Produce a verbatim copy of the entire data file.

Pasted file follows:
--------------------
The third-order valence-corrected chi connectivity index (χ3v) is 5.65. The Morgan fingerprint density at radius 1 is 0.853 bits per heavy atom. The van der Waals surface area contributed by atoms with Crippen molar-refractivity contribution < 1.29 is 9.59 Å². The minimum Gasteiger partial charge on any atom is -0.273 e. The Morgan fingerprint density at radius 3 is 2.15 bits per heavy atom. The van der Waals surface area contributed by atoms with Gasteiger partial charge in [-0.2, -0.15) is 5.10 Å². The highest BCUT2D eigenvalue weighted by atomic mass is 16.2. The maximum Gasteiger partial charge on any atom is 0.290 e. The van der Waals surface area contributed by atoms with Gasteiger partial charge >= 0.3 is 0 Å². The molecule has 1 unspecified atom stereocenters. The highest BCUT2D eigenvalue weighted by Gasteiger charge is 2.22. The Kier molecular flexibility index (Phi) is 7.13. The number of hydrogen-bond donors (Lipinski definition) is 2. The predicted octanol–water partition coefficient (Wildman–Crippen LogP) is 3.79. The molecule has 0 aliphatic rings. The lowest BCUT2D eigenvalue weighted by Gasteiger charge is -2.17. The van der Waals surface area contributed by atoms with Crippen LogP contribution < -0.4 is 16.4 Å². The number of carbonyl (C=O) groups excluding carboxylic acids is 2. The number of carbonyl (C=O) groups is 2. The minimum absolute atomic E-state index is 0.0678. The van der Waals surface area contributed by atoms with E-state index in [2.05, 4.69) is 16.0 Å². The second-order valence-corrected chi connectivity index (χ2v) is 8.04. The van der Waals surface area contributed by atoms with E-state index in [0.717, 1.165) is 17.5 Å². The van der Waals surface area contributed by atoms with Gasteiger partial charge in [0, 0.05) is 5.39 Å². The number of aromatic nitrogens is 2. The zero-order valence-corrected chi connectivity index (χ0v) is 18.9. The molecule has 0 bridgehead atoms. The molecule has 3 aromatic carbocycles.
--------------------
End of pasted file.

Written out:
The third-order valence-corrected chi connectivity index (χ3v) is 5.65. The Morgan fingerprint density at radius 1 is 0.853 bits per heavy atom. The van der Waals surface area contributed by atoms with Crippen molar-refractivity contribution < 1.29 is 9.59 Å². The minimum Gasteiger partial charge on any atom is -0.273 e. The Morgan fingerprint density at radius 3 is 2.15 bits per heavy atom. The van der Waals surface area contributed by atoms with Gasteiger partial charge in [-0.2, -0.15) is 5.10 Å². The highest BCUT2D eigenvalue weighted by atomic mass is 16.2. The maximum Gasteiger partial charge on any atom is 0.290 e. The van der Waals surface area contributed by atoms with Gasteiger partial charge >= 0.3 is 0 Å². The molecule has 1 unspecified atom stereocenters. The highest BCUT2D eigenvalue weighted by Gasteiger charge is 2.22. The Kier molecular flexibility index (Phi) is 7.13. The number of hydrogen-bond donors (Lipinski definition) is 2. The predicted octanol–water partition coefficient (Wildman–Crippen LogP) is 3.79. The molecule has 0 aliphatic rings. The lowest BCUT2D eigenvalue weighted by Gasteiger charge is -2.17. The van der Waals surface area contributed by atoms with Crippen LogP contribution < -0.4 is 16.4 Å². The number of carbonyl (C=O) groups excluding carboxylic acids is 2. The number of carbonyl (C=O) groups is 2. The minimum absolute atomic E-state index is 0.0678. The van der Waals surface area contributed by atoms with E-state index in [2.05, 4.69) is 16.0 Å². The second-order valence-corrected chi connectivity index (χ2v) is 8.04. The van der Waals surface area contributed by atoms with E-state index in [0.717, 1.165) is 17.5 Å². The van der Waals surface area contributed by atoms with Gasteiger partial charge in [0, 0.05) is 5.39 Å². The number of aromatic nitrogens is 2. The zero-order valence-corrected chi connectivity index (χ0v) is 18.9. The molecule has 0 bridgehead atoms. The molecule has 3 aromatic carbocycles.